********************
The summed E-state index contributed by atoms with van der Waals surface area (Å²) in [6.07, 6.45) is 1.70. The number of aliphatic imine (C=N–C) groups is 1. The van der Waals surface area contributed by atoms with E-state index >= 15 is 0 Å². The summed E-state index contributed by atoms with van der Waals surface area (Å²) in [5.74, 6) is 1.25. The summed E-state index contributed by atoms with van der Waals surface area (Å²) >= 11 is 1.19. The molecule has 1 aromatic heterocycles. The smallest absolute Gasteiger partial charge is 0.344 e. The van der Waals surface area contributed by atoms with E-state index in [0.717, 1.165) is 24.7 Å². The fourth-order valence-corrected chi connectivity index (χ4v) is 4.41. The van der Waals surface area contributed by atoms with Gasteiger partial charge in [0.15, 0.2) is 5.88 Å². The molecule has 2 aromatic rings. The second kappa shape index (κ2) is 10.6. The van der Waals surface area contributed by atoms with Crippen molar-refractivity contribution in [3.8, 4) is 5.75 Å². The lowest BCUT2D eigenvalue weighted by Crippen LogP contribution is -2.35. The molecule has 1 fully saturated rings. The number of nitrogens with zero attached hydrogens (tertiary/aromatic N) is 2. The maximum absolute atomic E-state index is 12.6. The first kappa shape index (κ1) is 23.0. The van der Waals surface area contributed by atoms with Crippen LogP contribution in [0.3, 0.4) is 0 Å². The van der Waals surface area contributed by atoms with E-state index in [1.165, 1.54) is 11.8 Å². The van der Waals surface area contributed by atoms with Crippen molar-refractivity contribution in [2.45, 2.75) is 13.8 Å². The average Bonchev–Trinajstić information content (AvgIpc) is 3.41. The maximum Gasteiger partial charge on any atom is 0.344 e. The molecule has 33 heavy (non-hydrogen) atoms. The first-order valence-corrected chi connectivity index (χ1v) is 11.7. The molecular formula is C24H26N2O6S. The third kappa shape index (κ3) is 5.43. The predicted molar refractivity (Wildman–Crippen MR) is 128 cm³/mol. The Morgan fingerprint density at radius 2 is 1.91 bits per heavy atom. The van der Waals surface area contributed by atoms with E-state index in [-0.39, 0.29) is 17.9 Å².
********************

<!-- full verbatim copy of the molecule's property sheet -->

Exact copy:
The summed E-state index contributed by atoms with van der Waals surface area (Å²) in [6.07, 6.45) is 1.70. The number of aliphatic imine (C=N–C) groups is 1. The van der Waals surface area contributed by atoms with E-state index >= 15 is 0 Å². The summed E-state index contributed by atoms with van der Waals surface area (Å²) in [5.74, 6) is 1.25. The summed E-state index contributed by atoms with van der Waals surface area (Å²) >= 11 is 1.19. The molecule has 1 aromatic heterocycles. The smallest absolute Gasteiger partial charge is 0.344 e. The van der Waals surface area contributed by atoms with E-state index in [0.717, 1.165) is 24.7 Å². The fourth-order valence-corrected chi connectivity index (χ4v) is 4.41. The van der Waals surface area contributed by atoms with Gasteiger partial charge in [0.15, 0.2) is 5.88 Å². The molecule has 2 aromatic rings. The second kappa shape index (κ2) is 10.6. The van der Waals surface area contributed by atoms with Crippen molar-refractivity contribution in [3.8, 4) is 5.75 Å². The lowest BCUT2D eigenvalue weighted by Crippen LogP contribution is -2.35. The molecule has 1 fully saturated rings. The number of nitrogens with zero attached hydrogens (tertiary/aromatic N) is 2. The maximum absolute atomic E-state index is 12.6. The first kappa shape index (κ1) is 23.0. The van der Waals surface area contributed by atoms with Crippen LogP contribution in [0.3, 0.4) is 0 Å². The van der Waals surface area contributed by atoms with E-state index in [1.165, 1.54) is 11.8 Å². The van der Waals surface area contributed by atoms with Crippen molar-refractivity contribution in [2.45, 2.75) is 13.8 Å². The average Bonchev–Trinajstić information content (AvgIpc) is 3.41. The maximum Gasteiger partial charge on any atom is 0.344 e. The molecule has 33 heavy (non-hydrogen) atoms. The first-order valence-corrected chi connectivity index (χ1v) is 11.7. The molecular formula is C24H26N2O6S. The third kappa shape index (κ3) is 5.43. The predicted molar refractivity (Wildman–Crippen MR) is 128 cm³/mol. The Morgan fingerprint density at radius 2 is 1.91 bits per heavy atom. The van der Waals surface area contributed by atoms with E-state index in [-0.39, 0.29) is 17.9 Å².